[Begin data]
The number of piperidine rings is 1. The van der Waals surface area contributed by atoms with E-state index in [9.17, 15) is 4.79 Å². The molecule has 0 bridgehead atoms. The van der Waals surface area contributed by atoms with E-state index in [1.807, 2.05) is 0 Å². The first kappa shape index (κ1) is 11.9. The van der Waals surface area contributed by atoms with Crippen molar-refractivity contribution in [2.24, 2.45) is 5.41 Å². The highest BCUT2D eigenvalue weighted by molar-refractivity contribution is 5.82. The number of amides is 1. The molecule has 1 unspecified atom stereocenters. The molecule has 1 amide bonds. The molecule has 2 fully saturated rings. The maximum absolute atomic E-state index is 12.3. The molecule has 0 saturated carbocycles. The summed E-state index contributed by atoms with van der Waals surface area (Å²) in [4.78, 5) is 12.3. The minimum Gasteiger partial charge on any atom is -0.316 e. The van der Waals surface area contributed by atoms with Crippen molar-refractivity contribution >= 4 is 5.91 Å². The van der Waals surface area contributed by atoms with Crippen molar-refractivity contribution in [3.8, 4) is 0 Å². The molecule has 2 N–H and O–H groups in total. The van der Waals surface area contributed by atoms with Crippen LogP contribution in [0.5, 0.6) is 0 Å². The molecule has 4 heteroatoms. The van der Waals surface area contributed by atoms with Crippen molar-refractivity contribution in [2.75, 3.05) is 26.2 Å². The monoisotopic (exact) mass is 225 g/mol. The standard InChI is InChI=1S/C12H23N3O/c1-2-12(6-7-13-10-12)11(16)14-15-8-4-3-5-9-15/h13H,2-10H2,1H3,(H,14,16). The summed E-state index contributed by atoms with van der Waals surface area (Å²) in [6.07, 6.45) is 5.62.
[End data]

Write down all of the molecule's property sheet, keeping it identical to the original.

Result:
The number of piperidine rings is 1. The van der Waals surface area contributed by atoms with E-state index in [9.17, 15) is 4.79 Å². The molecule has 0 bridgehead atoms. The van der Waals surface area contributed by atoms with E-state index in [1.807, 2.05) is 0 Å². The first kappa shape index (κ1) is 11.9. The van der Waals surface area contributed by atoms with Crippen molar-refractivity contribution in [2.24, 2.45) is 5.41 Å². The highest BCUT2D eigenvalue weighted by molar-refractivity contribution is 5.82. The number of amides is 1. The molecule has 1 unspecified atom stereocenters. The molecule has 1 amide bonds. The molecule has 2 fully saturated rings. The maximum absolute atomic E-state index is 12.3. The molecule has 0 saturated carbocycles. The summed E-state index contributed by atoms with van der Waals surface area (Å²) in [4.78, 5) is 12.3. The minimum Gasteiger partial charge on any atom is -0.316 e. The van der Waals surface area contributed by atoms with Crippen molar-refractivity contribution >= 4 is 5.91 Å². The van der Waals surface area contributed by atoms with Crippen molar-refractivity contribution in [3.8, 4) is 0 Å². The molecule has 2 N–H and O–H groups in total. The van der Waals surface area contributed by atoms with Crippen LogP contribution in [0.5, 0.6) is 0 Å². The molecule has 4 heteroatoms. The van der Waals surface area contributed by atoms with Crippen molar-refractivity contribution in [2.75, 3.05) is 26.2 Å². The monoisotopic (exact) mass is 225 g/mol. The standard InChI is InChI=1S/C12H23N3O/c1-2-12(6-7-13-10-12)11(16)14-15-8-4-3-5-9-15/h13H,2-10H2,1H3,(H,14,16). The summed E-state index contributed by atoms with van der Waals surface area (Å²) in [6.07, 6.45) is 5.62.